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Where’s the Father?

When my son's father and I split up, the thought of being a single black mom at once scared and infuriated me. I was afraid of being overwhelmed by the demands of parenting and infuriated that I was following in the footsteps of most of the women in my family. The stigma of the single black mother penetrated deep in my cultural experience, and I never wanted to be the woman capable of doing all things for all people while sacrificing her own needs and dreams. What I'd seen as "single black mom" always seemed like a very lonely existence.

I was determined to keep my son's father in his life and went to great extremes to do so. I often bit my tongue in order to keep the peace. I made concessions on child support and tried to do things as a family as often as possible. I thought keeping my ex close by made me a good mother.

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Things went relatively well for a few years, but then my ex started making sexual advances toward me. While being co-parents wasn't ideal, being in a romantic relationship with my son's dad was a path I'd already traveled, and I had no desire to retrace those steps. After a year of rejecting his advances, he finally got the message and retreated.

In the tone of their question was the assumption that black dads are not in the home and are not parenting their children.

In my imagination, I saw us all as a big family with new spouses—maybe even more children—a united community around our son and his needs. Making decisions alone for my son was not a part of the dream. But this was very much a fantasy. I am a single black mom. My son's father plays a significant role in his life, but I don't feel like I have a partner in parenting. While I have lots of friends and a solid support system, I feel like I’m on my own.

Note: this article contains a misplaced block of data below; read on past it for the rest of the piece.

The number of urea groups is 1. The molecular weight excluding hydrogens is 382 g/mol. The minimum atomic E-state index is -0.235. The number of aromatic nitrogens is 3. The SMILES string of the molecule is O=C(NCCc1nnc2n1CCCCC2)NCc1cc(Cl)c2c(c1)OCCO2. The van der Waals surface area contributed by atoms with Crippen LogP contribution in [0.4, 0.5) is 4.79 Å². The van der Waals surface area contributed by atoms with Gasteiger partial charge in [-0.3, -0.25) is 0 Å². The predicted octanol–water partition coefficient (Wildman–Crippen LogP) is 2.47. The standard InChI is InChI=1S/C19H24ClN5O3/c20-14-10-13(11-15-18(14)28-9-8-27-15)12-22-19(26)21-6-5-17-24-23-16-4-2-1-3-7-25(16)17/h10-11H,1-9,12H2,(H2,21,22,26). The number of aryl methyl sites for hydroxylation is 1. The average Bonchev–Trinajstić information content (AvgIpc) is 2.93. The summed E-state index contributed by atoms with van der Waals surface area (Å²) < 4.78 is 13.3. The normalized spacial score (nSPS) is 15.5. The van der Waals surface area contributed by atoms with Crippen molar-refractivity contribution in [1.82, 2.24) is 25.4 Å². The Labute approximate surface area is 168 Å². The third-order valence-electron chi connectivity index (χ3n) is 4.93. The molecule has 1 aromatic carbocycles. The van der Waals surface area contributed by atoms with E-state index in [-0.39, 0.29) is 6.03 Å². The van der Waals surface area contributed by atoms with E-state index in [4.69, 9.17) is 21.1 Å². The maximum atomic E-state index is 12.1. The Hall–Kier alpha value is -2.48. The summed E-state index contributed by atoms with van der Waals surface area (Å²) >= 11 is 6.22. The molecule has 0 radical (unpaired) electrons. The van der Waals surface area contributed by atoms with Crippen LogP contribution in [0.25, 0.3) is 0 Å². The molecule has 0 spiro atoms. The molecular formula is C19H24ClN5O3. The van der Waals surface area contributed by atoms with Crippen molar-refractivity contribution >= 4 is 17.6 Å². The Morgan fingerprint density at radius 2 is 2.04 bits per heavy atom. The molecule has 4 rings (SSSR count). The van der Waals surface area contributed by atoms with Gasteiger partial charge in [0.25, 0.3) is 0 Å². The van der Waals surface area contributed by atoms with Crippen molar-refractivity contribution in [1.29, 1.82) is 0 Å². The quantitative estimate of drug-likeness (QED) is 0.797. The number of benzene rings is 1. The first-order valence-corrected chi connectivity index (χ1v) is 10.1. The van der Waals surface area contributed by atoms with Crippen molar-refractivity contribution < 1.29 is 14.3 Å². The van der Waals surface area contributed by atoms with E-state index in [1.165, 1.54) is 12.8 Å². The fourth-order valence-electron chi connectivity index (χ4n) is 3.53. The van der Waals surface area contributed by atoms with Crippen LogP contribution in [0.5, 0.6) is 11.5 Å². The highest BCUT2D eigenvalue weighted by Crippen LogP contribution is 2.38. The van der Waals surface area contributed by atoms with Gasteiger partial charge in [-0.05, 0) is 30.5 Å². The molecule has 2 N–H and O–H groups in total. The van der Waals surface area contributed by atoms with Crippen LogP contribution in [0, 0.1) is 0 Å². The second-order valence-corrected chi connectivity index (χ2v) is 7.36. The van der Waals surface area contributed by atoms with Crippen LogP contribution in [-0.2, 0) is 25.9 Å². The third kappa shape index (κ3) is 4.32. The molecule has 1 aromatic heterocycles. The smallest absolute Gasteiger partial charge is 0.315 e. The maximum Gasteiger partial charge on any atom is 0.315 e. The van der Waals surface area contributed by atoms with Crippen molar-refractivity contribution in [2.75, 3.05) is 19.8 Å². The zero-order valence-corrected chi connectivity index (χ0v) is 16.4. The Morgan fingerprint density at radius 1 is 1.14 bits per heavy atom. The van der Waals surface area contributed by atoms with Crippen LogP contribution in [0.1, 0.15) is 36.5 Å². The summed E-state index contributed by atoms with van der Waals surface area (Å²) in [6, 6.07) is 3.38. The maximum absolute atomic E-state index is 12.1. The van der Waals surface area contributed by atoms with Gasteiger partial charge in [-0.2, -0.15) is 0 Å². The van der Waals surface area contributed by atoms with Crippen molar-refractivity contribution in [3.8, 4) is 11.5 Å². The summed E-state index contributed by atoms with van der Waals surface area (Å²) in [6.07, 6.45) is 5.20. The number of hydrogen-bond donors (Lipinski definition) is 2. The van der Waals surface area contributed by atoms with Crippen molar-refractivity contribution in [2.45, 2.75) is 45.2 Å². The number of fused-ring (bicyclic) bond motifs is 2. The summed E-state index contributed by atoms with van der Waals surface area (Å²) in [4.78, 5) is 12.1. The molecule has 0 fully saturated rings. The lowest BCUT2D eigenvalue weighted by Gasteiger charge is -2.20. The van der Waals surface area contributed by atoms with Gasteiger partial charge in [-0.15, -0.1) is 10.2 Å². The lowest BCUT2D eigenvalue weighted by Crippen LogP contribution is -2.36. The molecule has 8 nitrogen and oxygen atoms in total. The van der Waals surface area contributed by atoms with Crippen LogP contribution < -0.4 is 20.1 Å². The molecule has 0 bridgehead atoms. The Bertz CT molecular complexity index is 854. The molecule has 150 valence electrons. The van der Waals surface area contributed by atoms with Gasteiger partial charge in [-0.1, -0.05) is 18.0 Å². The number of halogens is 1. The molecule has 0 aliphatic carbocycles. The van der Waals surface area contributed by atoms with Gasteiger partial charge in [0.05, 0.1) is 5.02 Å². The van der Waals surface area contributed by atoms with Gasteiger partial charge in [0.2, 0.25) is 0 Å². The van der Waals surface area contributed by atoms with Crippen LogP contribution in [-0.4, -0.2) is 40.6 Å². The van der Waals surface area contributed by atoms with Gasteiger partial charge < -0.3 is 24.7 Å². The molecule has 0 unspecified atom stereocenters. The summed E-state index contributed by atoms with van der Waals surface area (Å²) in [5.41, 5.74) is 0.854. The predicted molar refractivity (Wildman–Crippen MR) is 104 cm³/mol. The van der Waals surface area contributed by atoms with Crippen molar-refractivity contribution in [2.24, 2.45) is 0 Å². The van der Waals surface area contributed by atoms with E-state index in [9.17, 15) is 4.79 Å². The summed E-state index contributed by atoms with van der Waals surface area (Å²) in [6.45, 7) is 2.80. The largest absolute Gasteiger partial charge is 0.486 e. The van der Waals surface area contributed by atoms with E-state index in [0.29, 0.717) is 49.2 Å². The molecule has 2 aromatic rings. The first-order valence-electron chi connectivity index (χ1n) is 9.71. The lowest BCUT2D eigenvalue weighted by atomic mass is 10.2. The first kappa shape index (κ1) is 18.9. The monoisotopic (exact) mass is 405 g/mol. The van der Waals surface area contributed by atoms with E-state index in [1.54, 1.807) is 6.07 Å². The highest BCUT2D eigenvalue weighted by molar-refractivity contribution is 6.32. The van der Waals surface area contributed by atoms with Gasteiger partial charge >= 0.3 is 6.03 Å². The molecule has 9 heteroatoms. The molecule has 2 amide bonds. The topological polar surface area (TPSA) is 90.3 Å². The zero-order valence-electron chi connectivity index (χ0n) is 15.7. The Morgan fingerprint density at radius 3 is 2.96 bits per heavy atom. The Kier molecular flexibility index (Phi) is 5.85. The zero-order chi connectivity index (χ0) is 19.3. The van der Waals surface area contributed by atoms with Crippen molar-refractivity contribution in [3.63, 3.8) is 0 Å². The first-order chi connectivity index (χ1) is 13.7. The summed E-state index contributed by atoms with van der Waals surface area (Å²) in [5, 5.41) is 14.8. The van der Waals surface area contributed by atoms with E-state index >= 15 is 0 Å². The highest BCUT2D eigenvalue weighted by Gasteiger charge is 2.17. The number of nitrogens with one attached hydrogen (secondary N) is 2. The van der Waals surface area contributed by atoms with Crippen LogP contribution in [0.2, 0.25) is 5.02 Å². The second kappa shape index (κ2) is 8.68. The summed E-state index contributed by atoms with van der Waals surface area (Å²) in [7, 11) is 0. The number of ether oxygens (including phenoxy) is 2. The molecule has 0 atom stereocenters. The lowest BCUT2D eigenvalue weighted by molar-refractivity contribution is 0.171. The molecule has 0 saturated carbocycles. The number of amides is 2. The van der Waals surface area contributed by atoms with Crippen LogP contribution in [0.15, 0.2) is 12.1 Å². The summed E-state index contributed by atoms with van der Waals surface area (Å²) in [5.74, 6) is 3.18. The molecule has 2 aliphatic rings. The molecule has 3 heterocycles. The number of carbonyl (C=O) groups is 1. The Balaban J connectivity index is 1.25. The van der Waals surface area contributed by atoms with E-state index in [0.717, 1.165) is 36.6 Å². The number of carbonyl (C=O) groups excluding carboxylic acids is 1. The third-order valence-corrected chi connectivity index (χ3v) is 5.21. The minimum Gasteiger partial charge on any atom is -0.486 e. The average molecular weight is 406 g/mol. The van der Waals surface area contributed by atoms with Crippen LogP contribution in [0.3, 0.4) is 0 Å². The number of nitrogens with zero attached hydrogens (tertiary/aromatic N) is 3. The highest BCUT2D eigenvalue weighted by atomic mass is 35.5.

Over the years, I've finally learned that I can't control their relationship. I've also figured out that being a good mother doesn't mean putting myself in compromising situations for my son's sake. Lastly, I see that my son sees me. My son is more greatly impacted by my failure to take good care of myself than he is by my less-than-intimate relationship with his father.

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People have often asked me, particularly early on in our breakup, “Where’s the father?” In the tone of their question was the assumption that black dads are not in the home and are not parenting their children. I tied that question to my experience as a child and a fear that was very real for me, so it always struck me deeply. But that assumption was not my truth, nor was it my son’s experience. His father is in his life. And like me, he is not a perfect parent, but he is a present one. So, like it or not, I have to accept being the occasionally lonely single black mom.

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